The last few months proved to be significant for California’s environmentalists and waste & recycling industry alike. In addition to signing SB 270, the nation’s first statewide ban on single-use plastic bags, Governor Jerry Brown signed AB 1826 (Chesbro), requiring commercial businesses to begin recycling organics.
According to Assembly Bill 1826, organics include “food waste, green waste, landscape and pruning waste, nonhazardous wood waste, and food-soiled paper waste that is mixed in with food waste.” By spring 2016, restaurants, grocery stores, and other commercial food and yard waste producers generating at least 8 cubic yards of organics per week will be required to separate their organics and properly send the materials to an organics processing facility.
Most notably, the move towards large-scale organics recycling will reduce the amount of food scraps and yard waste headed to landfills, and increase materials headed for anaerobic digestion and composting facilities. The influx of organic materials to processing facilities will be converted to renewable energy through anaerobic digestion, or composted for use on local farms.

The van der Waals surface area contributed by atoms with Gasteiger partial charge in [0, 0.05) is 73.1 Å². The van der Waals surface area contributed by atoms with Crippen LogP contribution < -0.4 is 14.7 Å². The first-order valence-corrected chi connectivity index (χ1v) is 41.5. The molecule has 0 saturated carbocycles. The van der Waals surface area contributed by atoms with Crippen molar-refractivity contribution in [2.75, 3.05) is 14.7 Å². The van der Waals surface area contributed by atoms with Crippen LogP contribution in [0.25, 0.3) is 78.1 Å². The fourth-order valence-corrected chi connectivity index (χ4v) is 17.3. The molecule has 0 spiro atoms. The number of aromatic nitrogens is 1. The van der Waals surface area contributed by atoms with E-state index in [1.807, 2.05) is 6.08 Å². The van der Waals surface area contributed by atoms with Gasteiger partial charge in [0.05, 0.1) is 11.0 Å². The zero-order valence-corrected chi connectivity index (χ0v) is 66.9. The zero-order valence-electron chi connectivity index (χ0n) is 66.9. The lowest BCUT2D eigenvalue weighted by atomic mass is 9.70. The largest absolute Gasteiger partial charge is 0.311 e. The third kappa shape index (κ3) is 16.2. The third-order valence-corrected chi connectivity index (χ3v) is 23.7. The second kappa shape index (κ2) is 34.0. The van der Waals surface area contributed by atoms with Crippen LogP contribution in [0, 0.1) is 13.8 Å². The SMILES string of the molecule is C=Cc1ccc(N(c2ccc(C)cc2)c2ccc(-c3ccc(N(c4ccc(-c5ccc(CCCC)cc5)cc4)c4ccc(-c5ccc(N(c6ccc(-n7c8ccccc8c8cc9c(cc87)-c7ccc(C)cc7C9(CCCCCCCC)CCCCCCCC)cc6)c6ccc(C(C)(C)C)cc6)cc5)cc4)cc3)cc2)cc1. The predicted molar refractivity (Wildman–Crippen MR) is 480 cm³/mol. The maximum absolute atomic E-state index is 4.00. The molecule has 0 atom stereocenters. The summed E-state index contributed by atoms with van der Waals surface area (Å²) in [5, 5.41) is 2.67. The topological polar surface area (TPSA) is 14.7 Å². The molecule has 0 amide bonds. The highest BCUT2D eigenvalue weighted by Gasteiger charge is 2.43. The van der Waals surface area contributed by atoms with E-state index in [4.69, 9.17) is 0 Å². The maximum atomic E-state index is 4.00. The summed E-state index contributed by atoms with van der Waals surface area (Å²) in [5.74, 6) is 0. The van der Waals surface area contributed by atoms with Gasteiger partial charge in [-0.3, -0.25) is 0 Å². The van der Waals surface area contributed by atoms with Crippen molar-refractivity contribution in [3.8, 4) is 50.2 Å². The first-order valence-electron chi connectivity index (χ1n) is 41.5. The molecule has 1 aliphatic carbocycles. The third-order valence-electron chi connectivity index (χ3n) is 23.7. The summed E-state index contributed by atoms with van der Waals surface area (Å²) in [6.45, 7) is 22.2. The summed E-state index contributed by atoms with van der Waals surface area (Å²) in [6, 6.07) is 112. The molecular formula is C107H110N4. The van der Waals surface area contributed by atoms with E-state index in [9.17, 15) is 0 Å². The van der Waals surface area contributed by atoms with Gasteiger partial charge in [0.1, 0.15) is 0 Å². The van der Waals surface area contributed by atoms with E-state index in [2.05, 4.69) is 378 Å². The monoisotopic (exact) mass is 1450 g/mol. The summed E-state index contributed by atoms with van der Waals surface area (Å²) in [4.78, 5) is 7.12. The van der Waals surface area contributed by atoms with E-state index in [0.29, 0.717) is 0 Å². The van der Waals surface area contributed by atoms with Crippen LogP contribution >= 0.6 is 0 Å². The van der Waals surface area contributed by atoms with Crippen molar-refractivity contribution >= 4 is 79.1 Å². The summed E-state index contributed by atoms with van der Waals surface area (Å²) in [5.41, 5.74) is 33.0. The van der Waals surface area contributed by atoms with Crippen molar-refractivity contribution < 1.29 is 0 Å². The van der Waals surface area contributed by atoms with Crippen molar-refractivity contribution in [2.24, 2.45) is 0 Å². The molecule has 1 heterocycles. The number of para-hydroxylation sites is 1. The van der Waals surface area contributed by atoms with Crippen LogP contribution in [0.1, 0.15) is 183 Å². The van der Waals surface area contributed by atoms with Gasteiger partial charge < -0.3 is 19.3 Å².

By signing AB 1826…Governor Brown ensured that all of California shares in the environmental, agricultural, and economic benefits of organics recycling with reduced local emissions of greenhouse gases, new jobs and valuable compost for our farms and vineyards – Mike Sangiacomo, President & CEO, Recology
Assemblymember Wesley Chesbro adds, “Landfilled food and other organic materials produce methane, a major contributor to climate change,” Chesbro said. “Methane is a greenhouse gas that traps 21 times more heat than carbon dioxide, the greenhouse gas created by the burning of fossil fuels.”
Rural areas, however, are exempt: “‘Rural jurisdiction’ means a jurisdiction that is located entirely within one or more rural counties, or a regional agency comprised of jurisdictions that are located within one or more rural counties…’Rural county’ means a county that has a total population of less than 70,000 persons.”
Commercial organics recycling is a step forward in terms of increasing the State’s diversion percentages and reducing landfill tonnages. The end goal, however, will always be to return resources and nutrients back to the environment where they originated. We think it will help accomplish all of these goals.